A group have MPs have called for urgent talks with the Football Association and the English Football League to address the financial impact of coronavirus on sport.
There are intensifying fears that a number of professional clubs are facing administration due to the outbreak of the pandemic.
League Two have already voted to end their season because they cannot afford to bankroll the widespread testing regime rolled out in the Premier League that would help to keep players and staff safe.
The letter, which was written by Conservative MP Damian Collins to the chair of the Department of Culture, Media and Sport, Oliver Dowden, as well as EFL chairman Rick Parry and FA chairman Greg Clarke, was published on Twitter on Thursday.
Collins draws particular attention to the situation of clubs in League One and League Two.
He suggests that a Football Finance Authority is created by the Football Association and backed financially by the government.
Those funds, that would help clubs meet short term needs while they restructure their financial models, would not be offered as loans but would be 'exchanged for a minority shareholding of the club between 10 and 49 per cent'.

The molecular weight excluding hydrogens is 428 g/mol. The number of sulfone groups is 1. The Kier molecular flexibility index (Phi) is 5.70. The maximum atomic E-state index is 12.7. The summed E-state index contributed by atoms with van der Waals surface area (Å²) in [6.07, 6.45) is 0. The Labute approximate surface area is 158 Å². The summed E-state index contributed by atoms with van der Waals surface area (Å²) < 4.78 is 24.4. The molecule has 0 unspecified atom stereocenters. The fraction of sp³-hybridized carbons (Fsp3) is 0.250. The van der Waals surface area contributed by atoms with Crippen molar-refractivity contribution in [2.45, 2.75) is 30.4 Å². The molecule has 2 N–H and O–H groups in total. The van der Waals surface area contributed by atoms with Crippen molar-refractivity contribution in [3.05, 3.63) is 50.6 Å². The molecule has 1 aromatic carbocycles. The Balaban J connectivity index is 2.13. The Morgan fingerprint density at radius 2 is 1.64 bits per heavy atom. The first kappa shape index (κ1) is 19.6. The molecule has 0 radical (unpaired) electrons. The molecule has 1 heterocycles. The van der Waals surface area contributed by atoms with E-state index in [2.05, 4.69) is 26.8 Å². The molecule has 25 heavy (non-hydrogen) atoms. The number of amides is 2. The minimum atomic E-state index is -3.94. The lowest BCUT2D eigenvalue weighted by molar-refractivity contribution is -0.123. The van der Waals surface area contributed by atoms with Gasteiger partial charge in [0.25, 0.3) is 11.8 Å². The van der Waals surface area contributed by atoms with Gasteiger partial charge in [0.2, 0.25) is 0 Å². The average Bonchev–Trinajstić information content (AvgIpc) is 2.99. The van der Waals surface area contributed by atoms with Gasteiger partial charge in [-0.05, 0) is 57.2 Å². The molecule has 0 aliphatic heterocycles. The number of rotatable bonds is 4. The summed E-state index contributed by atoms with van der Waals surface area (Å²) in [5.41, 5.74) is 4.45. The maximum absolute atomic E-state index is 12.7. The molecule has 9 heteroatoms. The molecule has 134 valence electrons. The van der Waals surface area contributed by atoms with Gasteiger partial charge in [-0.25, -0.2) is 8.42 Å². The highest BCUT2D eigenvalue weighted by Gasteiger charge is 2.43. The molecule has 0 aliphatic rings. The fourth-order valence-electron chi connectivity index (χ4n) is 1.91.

In turn, an FFA approved independent director would take a place on the board of the club itself.
They would have access to the financial records of the club they are working with and would be expected to correspond closely with the FFA to ensure financial affairs are brought back in line.
Then, the letter says a Supporters' Trust or local authority will be able to buy back the government stake at a discounted value. The funds raised in this way would return to the government.